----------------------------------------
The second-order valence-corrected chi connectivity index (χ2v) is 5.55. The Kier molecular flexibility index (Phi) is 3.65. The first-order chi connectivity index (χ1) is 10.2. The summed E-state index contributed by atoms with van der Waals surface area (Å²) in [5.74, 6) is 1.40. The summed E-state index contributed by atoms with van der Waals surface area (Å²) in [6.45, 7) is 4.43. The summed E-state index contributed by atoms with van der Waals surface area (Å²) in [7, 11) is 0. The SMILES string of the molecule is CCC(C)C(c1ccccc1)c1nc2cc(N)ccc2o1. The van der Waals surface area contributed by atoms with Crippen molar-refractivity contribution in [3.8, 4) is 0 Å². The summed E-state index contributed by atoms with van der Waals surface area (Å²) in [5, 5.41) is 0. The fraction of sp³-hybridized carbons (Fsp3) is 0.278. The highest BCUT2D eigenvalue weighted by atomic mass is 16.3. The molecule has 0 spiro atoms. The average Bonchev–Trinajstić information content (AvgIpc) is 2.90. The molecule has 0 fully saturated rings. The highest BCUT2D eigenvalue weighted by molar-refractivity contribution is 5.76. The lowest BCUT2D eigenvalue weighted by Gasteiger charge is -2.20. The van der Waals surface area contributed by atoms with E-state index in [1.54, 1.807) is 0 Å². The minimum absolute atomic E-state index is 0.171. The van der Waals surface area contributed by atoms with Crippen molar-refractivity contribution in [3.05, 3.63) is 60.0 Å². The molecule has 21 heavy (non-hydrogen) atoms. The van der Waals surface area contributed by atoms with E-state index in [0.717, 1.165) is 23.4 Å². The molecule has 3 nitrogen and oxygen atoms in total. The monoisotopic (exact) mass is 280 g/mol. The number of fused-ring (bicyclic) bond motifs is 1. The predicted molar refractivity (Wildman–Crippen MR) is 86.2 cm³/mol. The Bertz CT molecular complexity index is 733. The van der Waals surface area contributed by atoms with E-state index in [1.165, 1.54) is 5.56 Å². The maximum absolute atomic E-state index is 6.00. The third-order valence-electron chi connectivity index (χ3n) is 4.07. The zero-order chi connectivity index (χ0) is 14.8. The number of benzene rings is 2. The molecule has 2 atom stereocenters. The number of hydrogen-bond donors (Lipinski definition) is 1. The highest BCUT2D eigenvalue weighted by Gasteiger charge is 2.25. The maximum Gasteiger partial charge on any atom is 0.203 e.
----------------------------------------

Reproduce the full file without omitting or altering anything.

The second-order valence-corrected chi connectivity index (χ2v) is 5.55. The Kier molecular flexibility index (Phi) is 3.65. The first-order chi connectivity index (χ1) is 10.2. The summed E-state index contributed by atoms with van der Waals surface area (Å²) in [5.74, 6) is 1.40. The summed E-state index contributed by atoms with van der Waals surface area (Å²) in [6.45, 7) is 4.43. The summed E-state index contributed by atoms with van der Waals surface area (Å²) in [7, 11) is 0. The SMILES string of the molecule is CCC(C)C(c1ccccc1)c1nc2cc(N)ccc2o1. The van der Waals surface area contributed by atoms with Crippen molar-refractivity contribution in [3.8, 4) is 0 Å². The summed E-state index contributed by atoms with van der Waals surface area (Å²) in [5, 5.41) is 0. The fraction of sp³-hybridized carbons (Fsp3) is 0.278. The highest BCUT2D eigenvalue weighted by atomic mass is 16.3. The molecule has 0 spiro atoms. The average Bonchev–Trinajstić information content (AvgIpc) is 2.90. The molecule has 0 fully saturated rings. The highest BCUT2D eigenvalue weighted by molar-refractivity contribution is 5.76. The lowest BCUT2D eigenvalue weighted by Gasteiger charge is -2.20. The van der Waals surface area contributed by atoms with E-state index in [1.54, 1.807) is 0 Å². The minimum absolute atomic E-state index is 0.171. The van der Waals surface area contributed by atoms with Crippen molar-refractivity contribution in [3.05, 3.63) is 60.0 Å². The molecule has 21 heavy (non-hydrogen) atoms. The van der Waals surface area contributed by atoms with E-state index in [0.717, 1.165) is 23.4 Å². The molecule has 3 nitrogen and oxygen atoms in total. The monoisotopic (exact) mass is 280 g/mol. The number of fused-ring (bicyclic) bond motifs is 1. The predicted molar refractivity (Wildman–Crippen MR) is 86.2 cm³/mol. The Bertz CT molecular complexity index is 733. The van der Waals surface area contributed by atoms with E-state index in [1.165, 1.54) is 5.56 Å². The maximum absolute atomic E-state index is 6.00. The third-order valence-electron chi connectivity index (χ3n) is 4.07. The zero-order chi connectivity index (χ0) is 14.8. The number of benzene rings is 2. The molecule has 2 atom stereocenters. The number of hydrogen-bond donors (Lipinski definition) is 1. The highest BCUT2D eigenvalue weighted by Gasteiger charge is 2.25. The maximum Gasteiger partial charge on any atom is 0.203 e.